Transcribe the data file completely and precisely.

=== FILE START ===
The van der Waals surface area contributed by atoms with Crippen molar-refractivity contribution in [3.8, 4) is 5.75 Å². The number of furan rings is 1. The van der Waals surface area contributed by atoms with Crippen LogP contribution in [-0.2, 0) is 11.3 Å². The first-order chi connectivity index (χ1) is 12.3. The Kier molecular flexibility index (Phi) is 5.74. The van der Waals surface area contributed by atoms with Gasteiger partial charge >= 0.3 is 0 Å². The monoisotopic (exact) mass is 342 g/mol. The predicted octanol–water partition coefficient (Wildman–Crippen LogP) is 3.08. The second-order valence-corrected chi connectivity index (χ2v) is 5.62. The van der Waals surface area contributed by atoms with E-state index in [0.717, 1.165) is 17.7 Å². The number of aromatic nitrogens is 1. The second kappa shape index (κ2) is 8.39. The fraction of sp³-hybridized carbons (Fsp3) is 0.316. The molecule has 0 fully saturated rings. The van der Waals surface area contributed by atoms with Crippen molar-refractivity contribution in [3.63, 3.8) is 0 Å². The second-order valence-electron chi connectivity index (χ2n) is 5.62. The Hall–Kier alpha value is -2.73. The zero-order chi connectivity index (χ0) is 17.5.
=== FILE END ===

The van der Waals surface area contributed by atoms with Crippen molar-refractivity contribution in [3.8, 4) is 5.75 Å². The number of furan rings is 1. The van der Waals surface area contributed by atoms with Crippen LogP contribution in [-0.2, 0) is 11.3 Å². The first-order chi connectivity index (χ1) is 12.3. The Kier molecular flexibility index (Phi) is 5.74. The van der Waals surface area contributed by atoms with Gasteiger partial charge >= 0.3 is 0 Å². The monoisotopic (exact) mass is 342 g/mol. The predicted octanol–water partition coefficient (Wildman–Crippen LogP) is 3.08. The second-order valence-corrected chi connectivity index (χ2v) is 5.62. The van der Waals surface area contributed by atoms with E-state index in [0.717, 1.165) is 17.7 Å². The number of aromatic nitrogens is 1. The second kappa shape index (κ2) is 8.39. The fraction of sp³-hybridized carbons (Fsp3) is 0.316. The molecule has 0 fully saturated rings. The van der Waals surface area contributed by atoms with Crippen molar-refractivity contribution in [3.63, 3.8) is 0 Å². The second-order valence-electron chi connectivity index (χ2n) is 5.62. The Hall–Kier alpha value is -2.73. The zero-order chi connectivity index (χ0) is 17.5.